Cameroon: The major challenge of accessing health care in violence-affected areas
Armed conflict continued to plague the Far North Region of Cameroon in 2021, taking its toll on the lives of inhabitants in the Lake Chad region, bordering Nigeria, and in Mayo-Sava and Mayo-Tsanaga departments. The North-West and South-West Regions have also been affected by persistent armed violence and deteriorating security conditions since 2018.
Access to health care remains a huge challenge for vulnerable people living in these areas.
In 2021, 38 serious incidents involving health facilities, staff and patients were recorded by health-care bodies.
"Because of this violence, some people are fearful of seeking care at health centres and hospitals," says Stéphane Bonamy, head of the ICRC's delegation in Cameroon.
Curfews and an increasing number of roadblocks and other checkpoints make it even more difficult for patients – and sometimes even ambulances – to reach health-care facilities.
In the remotest areas, many health centres have trouble retaining staff and obtaining the supplies they need. Some communities are trying to organize themselves to improve access to health care, but the most vulnerable are struggling without systemic support.
We started helping victims of armed conflict and violence in Cameroon in 2015. We work in coordination with the authorities to support health facilities in the worst-affected areas, while upholding the Fundamental Principles of neutrality, impartiality and independence. We train medical staff and support primary and secondary health care – including vaccinations, medical consultations and childbirth – as well as mental-health care and psychosocial support. We make sure that those patients requiring urgent surgery are treated at referral hospitals.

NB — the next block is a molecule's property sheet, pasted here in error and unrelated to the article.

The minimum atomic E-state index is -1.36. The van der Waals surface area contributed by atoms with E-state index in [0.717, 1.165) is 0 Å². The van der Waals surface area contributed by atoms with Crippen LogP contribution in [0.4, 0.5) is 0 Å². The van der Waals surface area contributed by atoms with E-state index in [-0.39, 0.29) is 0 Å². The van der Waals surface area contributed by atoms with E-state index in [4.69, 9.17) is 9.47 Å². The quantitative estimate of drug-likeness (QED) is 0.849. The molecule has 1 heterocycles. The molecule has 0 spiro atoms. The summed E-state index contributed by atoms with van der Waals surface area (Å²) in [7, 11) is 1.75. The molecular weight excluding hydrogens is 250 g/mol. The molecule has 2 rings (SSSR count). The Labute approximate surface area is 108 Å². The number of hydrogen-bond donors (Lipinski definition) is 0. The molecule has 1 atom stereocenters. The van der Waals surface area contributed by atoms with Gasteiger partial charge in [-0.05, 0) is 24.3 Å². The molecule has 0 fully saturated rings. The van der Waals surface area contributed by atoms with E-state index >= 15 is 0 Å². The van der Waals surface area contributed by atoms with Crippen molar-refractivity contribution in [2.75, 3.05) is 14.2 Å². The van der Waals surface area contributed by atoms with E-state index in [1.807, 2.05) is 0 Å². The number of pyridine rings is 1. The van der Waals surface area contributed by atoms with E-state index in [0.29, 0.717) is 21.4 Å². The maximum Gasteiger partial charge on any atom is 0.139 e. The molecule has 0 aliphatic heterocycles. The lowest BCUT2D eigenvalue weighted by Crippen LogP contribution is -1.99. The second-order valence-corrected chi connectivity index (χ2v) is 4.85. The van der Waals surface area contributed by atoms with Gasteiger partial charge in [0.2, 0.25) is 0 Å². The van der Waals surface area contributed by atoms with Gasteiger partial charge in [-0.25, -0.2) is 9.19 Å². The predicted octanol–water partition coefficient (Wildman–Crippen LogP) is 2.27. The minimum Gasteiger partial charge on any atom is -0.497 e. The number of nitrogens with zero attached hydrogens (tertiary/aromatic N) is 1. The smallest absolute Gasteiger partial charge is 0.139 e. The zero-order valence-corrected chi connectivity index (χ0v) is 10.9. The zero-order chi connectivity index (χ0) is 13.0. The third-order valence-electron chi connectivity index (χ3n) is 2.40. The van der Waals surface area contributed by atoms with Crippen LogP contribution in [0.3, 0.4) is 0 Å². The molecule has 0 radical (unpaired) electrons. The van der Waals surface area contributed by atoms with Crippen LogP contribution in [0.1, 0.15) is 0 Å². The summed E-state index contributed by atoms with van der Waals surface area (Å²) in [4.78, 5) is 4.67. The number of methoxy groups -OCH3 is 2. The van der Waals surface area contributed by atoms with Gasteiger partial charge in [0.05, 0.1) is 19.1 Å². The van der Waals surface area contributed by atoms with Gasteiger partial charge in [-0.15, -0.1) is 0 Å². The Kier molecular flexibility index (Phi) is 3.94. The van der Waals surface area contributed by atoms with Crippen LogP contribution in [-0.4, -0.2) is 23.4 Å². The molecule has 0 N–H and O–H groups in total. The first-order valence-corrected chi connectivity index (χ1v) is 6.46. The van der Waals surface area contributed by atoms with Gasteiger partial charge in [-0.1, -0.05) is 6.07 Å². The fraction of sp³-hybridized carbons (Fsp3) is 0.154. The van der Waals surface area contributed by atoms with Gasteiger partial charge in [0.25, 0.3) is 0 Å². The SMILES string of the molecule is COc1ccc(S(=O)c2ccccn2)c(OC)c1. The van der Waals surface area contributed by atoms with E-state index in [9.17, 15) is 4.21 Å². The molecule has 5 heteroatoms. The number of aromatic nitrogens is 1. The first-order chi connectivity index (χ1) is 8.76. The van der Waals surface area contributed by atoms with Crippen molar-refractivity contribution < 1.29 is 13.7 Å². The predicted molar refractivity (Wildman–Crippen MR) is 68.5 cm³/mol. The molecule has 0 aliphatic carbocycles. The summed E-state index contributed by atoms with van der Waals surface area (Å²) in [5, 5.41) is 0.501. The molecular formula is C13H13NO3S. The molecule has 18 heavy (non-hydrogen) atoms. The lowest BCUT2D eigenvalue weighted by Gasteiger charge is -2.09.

We strive to engage in bilateral and confidential dialogue with all weapon bearers and influential figures, including political authorities, armed forces, armed groups and religious leaders. This is fundamental for ensuring we can safely reach communities in need. It also provides an opportunity to discuss issues relating to the protection of civilians and remind all parties to conflict of their obligation under international humanitarian law to spare all sick and wounded people and medical personnel.
"All parties to conflict must adhere to the principle of the inviolability of health care, especially when it comes to sparing the lives and allowing the treatment of wounded individuals from the opposing camp," says Stéphane Bonamy. "All parties must respect and uphold the fundamental right of sick and wounded people to access medical care, and ensure that health facilities, vehicles and personnel are protected."
In 2021, we supported:
• treatment for 112,600 patients, including 45,200 children under five
• antenatal consultations for 17,120 pregnant women
• surgery for 1,424 patients at Mada and Mora hospitals in the Far North Region
• vaccinations for 38,260 children under five
• the birth of 2,910 babies.